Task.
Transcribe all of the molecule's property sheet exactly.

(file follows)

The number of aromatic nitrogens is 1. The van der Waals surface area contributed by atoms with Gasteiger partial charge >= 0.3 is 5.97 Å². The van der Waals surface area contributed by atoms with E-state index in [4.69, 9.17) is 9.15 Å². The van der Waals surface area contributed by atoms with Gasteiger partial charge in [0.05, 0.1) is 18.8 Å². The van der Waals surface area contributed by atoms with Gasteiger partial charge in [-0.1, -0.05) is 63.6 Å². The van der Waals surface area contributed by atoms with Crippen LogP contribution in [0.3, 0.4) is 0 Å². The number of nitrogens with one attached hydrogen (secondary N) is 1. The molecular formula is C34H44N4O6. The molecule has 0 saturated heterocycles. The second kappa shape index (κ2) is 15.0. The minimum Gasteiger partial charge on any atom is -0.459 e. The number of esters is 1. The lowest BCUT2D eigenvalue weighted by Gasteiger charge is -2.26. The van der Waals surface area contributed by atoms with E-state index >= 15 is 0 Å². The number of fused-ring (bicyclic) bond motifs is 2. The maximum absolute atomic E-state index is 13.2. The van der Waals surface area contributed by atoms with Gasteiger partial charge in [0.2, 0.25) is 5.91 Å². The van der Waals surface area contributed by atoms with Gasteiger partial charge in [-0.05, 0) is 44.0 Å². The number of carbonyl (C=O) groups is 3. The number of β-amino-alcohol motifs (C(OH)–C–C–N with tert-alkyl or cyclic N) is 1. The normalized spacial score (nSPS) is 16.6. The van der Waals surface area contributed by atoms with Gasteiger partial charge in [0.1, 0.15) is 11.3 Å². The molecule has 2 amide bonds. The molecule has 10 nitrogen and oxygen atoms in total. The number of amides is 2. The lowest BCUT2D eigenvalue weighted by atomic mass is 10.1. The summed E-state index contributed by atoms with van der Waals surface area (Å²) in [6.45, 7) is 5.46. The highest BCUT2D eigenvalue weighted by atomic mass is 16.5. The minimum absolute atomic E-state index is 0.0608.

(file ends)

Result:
The number of aromatic nitrogens is 1. The van der Waals surface area contributed by atoms with Gasteiger partial charge >= 0.3 is 5.97 Å². The van der Waals surface area contributed by atoms with E-state index in [4.69, 9.17) is 9.15 Å². The van der Waals surface area contributed by atoms with Gasteiger partial charge in [0.05, 0.1) is 18.8 Å². The van der Waals surface area contributed by atoms with Gasteiger partial charge in [-0.1, -0.05) is 63.6 Å². The van der Waals surface area contributed by atoms with Crippen LogP contribution in [0.3, 0.4) is 0 Å². The number of nitrogens with one attached hydrogen (secondary N) is 1. The molecular formula is C34H44N4O6. The molecule has 0 saturated heterocycles. The second kappa shape index (κ2) is 15.0. The minimum Gasteiger partial charge on any atom is -0.459 e. The number of esters is 1. The lowest BCUT2D eigenvalue weighted by Gasteiger charge is -2.26. The van der Waals surface area contributed by atoms with E-state index >= 15 is 0 Å². The number of fused-ring (bicyclic) bond motifs is 2. The maximum absolute atomic E-state index is 13.2. The van der Waals surface area contributed by atoms with Gasteiger partial charge in [0.2, 0.25) is 5.91 Å². The van der Waals surface area contributed by atoms with Gasteiger partial charge in [-0.05, 0) is 44.0 Å². The number of carbonyl (C=O) groups is 3. The number of β-amino-alcohol motifs (C(OH)–C–C–N with tert-alkyl or cyclic N) is 1. The normalized spacial score (nSPS) is 16.6. The van der Waals surface area contributed by atoms with Gasteiger partial charge in [0.1, 0.15) is 11.3 Å². The molecule has 2 amide bonds. The molecule has 10 nitrogen and oxygen atoms in total. The number of amides is 2. The lowest BCUT2D eigenvalue weighted by atomic mass is 10.1. The summed E-state index contributed by atoms with van der Waals surface area (Å²) in [6.45, 7) is 5.46. The highest BCUT2D eigenvalue weighted by atomic mass is 16.5. The minimum absolute atomic E-state index is 0.0608.